Fatherhood has also made me think about future watch purchases differently. I've taken a longer view on things and ponder what additions to my collection will truly stand the test of time. I'd like for watches Stephanie and I buy to be there when our daughter might be old enough to share our interest, and wear or inherit them.”

Martijn van der Ven

Martijn is the Enicar god, the author of the book Enicar: Time for a Change which has played a huge role in the increased interest in vintage Enicar over the past few years. He’s also a father of two, so I asked him how his kids have taken to his Enicar Mania. Here’s what he said:

“Picture this: two pairs of small hands gently tapping and sweeping the floor of a poorly lit kitchen, in search of a microscopic gear that their old man accidently dropped while operating on one of his watches. This scene perfectly describes how my vintage watch passion has entered the lives of my kids. I will never forget the joy in the eyes of my then 7-year-old son when he managed to find the damn watch part, a few seconds before our cat was going to eat it.

My children have witnessed my general interest in watches develop into, let’s face it, Enicar Mania. How could they not? Both my office and living room are basically Enicar museums now. I have three clocks with the Saturn logo on my walls (one with four dials!), old Enicar advertisements in the bathroom, numerous watch boxes to throw my keys in and a neon-lit 10-foot Enicar dealer sign right above my writing desk. They still feel at home.

Have I been making up with Loes and Cas for the many, many hours I was absent while writing the Enicar book? You bet! They believe their daddy is world famous now (I won’t ruin their fantasy). And the best part: one day, they will inherit it all!”

Thanks to the four dads for taking part in this week’s newsletter. Happy Father’s Day to you, and all the fathers out there!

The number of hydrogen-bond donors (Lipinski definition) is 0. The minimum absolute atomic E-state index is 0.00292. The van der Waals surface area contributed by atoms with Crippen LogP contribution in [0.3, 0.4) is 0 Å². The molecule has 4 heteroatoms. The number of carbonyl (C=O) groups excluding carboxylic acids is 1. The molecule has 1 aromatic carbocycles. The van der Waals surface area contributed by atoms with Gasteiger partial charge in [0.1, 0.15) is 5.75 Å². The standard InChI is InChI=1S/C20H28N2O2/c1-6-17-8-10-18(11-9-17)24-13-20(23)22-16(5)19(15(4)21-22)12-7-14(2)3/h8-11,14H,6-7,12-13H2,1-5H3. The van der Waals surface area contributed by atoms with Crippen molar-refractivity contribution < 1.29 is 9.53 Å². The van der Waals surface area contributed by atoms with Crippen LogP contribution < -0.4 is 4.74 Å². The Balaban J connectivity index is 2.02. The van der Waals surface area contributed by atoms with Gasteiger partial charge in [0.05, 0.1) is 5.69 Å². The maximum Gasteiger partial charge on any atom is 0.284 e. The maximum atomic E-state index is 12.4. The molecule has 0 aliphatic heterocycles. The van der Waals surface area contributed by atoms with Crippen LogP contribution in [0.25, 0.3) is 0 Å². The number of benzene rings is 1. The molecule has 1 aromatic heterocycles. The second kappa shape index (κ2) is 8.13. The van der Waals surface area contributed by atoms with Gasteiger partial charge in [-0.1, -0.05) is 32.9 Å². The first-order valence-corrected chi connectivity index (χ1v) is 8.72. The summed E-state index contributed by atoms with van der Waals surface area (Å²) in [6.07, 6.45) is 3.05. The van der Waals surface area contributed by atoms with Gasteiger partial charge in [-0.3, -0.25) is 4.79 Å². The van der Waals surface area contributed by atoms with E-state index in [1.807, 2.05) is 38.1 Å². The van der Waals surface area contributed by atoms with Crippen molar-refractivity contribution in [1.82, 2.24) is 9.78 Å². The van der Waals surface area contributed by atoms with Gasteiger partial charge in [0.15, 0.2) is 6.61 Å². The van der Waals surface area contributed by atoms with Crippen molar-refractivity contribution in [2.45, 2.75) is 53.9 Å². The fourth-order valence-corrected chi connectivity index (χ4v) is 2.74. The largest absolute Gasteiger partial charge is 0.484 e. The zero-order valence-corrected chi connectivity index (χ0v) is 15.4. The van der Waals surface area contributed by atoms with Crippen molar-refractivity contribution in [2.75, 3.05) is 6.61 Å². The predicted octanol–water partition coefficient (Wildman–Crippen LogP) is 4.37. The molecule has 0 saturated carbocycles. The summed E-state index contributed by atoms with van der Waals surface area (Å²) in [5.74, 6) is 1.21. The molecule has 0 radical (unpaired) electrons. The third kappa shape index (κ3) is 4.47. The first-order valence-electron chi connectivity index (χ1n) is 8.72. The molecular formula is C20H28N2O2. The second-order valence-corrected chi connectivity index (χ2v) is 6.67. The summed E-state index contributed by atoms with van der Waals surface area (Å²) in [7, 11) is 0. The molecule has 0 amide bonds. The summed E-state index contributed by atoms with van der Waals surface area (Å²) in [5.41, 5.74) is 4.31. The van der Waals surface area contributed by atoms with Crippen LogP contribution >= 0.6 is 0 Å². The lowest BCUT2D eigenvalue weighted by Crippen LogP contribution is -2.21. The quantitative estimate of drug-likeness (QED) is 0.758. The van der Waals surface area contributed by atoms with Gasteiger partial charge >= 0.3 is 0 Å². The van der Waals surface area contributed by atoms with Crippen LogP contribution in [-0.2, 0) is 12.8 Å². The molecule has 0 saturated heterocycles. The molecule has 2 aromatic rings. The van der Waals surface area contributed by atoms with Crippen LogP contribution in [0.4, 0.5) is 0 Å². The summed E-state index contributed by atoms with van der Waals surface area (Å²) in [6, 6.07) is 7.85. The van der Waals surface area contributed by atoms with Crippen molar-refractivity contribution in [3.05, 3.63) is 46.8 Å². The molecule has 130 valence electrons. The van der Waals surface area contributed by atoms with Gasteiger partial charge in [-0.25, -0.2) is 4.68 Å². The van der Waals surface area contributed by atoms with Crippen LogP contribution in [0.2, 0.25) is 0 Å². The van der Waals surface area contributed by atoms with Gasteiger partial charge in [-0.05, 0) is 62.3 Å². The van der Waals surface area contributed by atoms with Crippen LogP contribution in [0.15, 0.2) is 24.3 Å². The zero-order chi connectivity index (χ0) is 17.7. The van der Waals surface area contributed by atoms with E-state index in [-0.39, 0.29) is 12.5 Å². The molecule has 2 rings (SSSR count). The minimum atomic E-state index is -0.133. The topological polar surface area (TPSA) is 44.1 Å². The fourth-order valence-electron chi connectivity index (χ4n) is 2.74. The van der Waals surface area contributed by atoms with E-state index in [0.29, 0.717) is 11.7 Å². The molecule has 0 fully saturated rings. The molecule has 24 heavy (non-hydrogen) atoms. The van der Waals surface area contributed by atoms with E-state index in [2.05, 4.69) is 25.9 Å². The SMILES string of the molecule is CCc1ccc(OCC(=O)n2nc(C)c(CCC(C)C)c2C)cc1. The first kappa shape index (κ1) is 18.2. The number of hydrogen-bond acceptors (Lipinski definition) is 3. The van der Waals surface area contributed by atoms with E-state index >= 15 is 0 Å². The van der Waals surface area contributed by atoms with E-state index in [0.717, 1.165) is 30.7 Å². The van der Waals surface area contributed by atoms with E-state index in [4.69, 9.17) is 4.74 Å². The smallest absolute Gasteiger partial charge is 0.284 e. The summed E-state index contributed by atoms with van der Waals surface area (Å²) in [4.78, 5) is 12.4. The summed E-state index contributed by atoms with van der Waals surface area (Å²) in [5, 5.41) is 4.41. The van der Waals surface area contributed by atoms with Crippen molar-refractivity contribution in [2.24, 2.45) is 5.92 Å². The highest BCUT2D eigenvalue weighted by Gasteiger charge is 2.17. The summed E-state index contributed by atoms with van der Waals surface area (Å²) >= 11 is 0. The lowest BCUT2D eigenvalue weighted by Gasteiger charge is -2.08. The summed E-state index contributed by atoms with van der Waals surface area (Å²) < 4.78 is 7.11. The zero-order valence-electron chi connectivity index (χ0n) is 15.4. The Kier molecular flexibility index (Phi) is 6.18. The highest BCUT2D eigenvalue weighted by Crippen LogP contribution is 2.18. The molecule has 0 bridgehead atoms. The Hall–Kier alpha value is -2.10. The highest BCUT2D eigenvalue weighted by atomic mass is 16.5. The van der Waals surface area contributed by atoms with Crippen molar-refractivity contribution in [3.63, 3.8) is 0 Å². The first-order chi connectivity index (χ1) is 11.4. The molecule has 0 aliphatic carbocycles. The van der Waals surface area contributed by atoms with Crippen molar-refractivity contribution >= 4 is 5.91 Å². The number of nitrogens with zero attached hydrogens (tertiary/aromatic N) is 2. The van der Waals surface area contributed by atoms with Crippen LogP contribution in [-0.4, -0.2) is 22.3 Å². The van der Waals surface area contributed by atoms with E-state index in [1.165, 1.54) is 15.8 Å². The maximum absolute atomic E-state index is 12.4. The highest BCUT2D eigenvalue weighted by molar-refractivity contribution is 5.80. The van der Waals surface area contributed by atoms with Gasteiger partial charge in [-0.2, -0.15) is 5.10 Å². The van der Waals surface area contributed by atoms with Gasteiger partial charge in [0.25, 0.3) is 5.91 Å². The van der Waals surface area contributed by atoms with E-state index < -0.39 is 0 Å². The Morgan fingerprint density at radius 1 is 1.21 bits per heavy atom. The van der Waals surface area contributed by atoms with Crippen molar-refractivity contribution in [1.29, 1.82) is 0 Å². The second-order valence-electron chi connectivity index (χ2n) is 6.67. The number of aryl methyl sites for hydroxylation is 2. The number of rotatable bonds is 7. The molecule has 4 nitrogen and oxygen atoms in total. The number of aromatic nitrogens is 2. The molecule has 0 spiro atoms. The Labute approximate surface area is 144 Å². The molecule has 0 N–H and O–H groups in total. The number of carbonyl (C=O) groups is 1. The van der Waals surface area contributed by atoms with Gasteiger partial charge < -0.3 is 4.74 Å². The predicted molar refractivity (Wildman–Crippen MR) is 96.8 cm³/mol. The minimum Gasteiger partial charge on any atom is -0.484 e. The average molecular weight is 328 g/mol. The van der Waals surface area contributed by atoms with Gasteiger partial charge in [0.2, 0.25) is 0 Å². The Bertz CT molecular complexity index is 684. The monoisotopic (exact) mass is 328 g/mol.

Finally, what is Father’s Day without showing appreciation from the children they raised? That’s why we got some perspective from Charlie Dunne, who wrote a short piece about his father, Chris.

My father is a special individual. He, like myself, is obsessed with old things. While not as passionate about vintage watches as I am, he has an unrivaled love for antiques (primarily Georgian furniture). Occasionally, our interests intertwine and we will discuss English hallmarks on cutlery vs Swiss hallmarks on watch cases. 

He wears a few great timepieces that I’ve given him over the years. Despite owning a Tag Heuer Carrera (a watch that may deserve its own short article in the future) and a 1930s Patek Philippe, he has a penchant for affordable watches. One that he’s been wearing more frequently is a Hamilton Rodney from the mid 1950s. More recently he has taken a liking to my Dan Henry 1937 which he borrowed in early June.

There are many characteristics I admire about my father. One, in particular, is his determination. When he isn’t lounging in his study reading books about antique chairs, he is fixated on completing tasks. Despite recently retiring, he’s the most productive person I know. Somehow, he manages to fit everything into his schedule as if he has more time in his day than everyone else.

He’s always been one to emphasize how important it is to have empathy for others. At least once a month, he makes an effort to cook and serve the homeless. The same selflessness he shows towards his family, he shows towards strangers. None of his generosity comes with the expectation of recognition or gratitude. 

I’m extremely fortunate to have a father who understands the value of being present. Even though I am a grown man, he is always eager to know how I am doing and expresses an interest in what’s going on in my life. I cherish the time we spend together and am so blessed to have him in my life. 

Love you Dad, and happy Father’s Day.